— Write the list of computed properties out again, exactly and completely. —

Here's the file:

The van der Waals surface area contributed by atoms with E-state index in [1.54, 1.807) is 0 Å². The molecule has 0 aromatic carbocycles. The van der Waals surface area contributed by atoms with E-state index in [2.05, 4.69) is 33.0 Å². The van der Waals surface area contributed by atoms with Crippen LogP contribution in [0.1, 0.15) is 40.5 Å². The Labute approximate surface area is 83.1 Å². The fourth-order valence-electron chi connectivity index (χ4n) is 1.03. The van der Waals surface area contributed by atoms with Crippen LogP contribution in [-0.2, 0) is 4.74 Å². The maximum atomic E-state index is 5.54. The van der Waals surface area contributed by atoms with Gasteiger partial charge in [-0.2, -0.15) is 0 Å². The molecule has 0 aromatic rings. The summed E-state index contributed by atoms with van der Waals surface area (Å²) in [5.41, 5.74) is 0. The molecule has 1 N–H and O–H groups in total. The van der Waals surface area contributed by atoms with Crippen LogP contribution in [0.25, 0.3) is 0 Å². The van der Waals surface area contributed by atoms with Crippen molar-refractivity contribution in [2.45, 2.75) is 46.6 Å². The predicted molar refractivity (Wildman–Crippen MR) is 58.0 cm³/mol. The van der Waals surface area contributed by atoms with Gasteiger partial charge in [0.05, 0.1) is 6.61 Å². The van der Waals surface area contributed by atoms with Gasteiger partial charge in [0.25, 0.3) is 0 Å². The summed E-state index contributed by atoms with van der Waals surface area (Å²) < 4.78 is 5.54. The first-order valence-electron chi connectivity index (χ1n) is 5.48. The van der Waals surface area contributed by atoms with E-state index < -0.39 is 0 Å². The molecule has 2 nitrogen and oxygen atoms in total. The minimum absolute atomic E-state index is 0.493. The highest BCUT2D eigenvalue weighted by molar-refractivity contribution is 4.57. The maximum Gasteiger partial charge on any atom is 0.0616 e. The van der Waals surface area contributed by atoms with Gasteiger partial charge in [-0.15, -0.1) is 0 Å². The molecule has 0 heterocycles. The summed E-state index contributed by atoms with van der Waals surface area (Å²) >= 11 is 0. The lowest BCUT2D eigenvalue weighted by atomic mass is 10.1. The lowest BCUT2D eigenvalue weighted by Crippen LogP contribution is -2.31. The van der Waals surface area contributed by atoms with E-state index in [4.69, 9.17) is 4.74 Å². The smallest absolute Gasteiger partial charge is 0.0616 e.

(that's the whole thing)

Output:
The van der Waals surface area contributed by atoms with E-state index in [1.54, 1.807) is 0 Å². The molecule has 0 aromatic carbocycles. The van der Waals surface area contributed by atoms with E-state index in [2.05, 4.69) is 33.0 Å². The van der Waals surface area contributed by atoms with Crippen LogP contribution in [0.1, 0.15) is 40.5 Å². The Labute approximate surface area is 83.1 Å². The fourth-order valence-electron chi connectivity index (χ4n) is 1.03. The van der Waals surface area contributed by atoms with Crippen LogP contribution in [-0.2, 0) is 4.74 Å². The maximum atomic E-state index is 5.54. The van der Waals surface area contributed by atoms with Gasteiger partial charge in [-0.2, -0.15) is 0 Å². The molecule has 0 aromatic rings. The summed E-state index contributed by atoms with van der Waals surface area (Å²) in [5.41, 5.74) is 0. The molecule has 1 N–H and O–H groups in total. The van der Waals surface area contributed by atoms with Crippen LogP contribution in [0.25, 0.3) is 0 Å². The van der Waals surface area contributed by atoms with Crippen molar-refractivity contribution in [2.45, 2.75) is 46.6 Å². The predicted molar refractivity (Wildman–Crippen MR) is 58.0 cm³/mol. The van der Waals surface area contributed by atoms with Gasteiger partial charge in [0.05, 0.1) is 6.61 Å². The van der Waals surface area contributed by atoms with Gasteiger partial charge in [0.25, 0.3) is 0 Å². The summed E-state index contributed by atoms with van der Waals surface area (Å²) < 4.78 is 5.54. The first-order valence-electron chi connectivity index (χ1n) is 5.48. The van der Waals surface area contributed by atoms with E-state index < -0.39 is 0 Å². The molecule has 2 nitrogen and oxygen atoms in total. The minimum absolute atomic E-state index is 0.493. The highest BCUT2D eigenvalue weighted by molar-refractivity contribution is 4.57. The maximum Gasteiger partial charge on any atom is 0.0616 e. The van der Waals surface area contributed by atoms with Gasteiger partial charge in [-0.15, -0.1) is 0 Å². The molecule has 0 heterocycles. The summed E-state index contributed by atoms with van der Waals surface area (Å²) >= 11 is 0. The lowest BCUT2D eigenvalue weighted by atomic mass is 10.1. The lowest BCUT2D eigenvalue weighted by Crippen LogP contribution is -2.31. The van der Waals surface area contributed by atoms with E-state index in [4.69, 9.17) is 4.74 Å². The smallest absolute Gasteiger partial charge is 0.0616 e.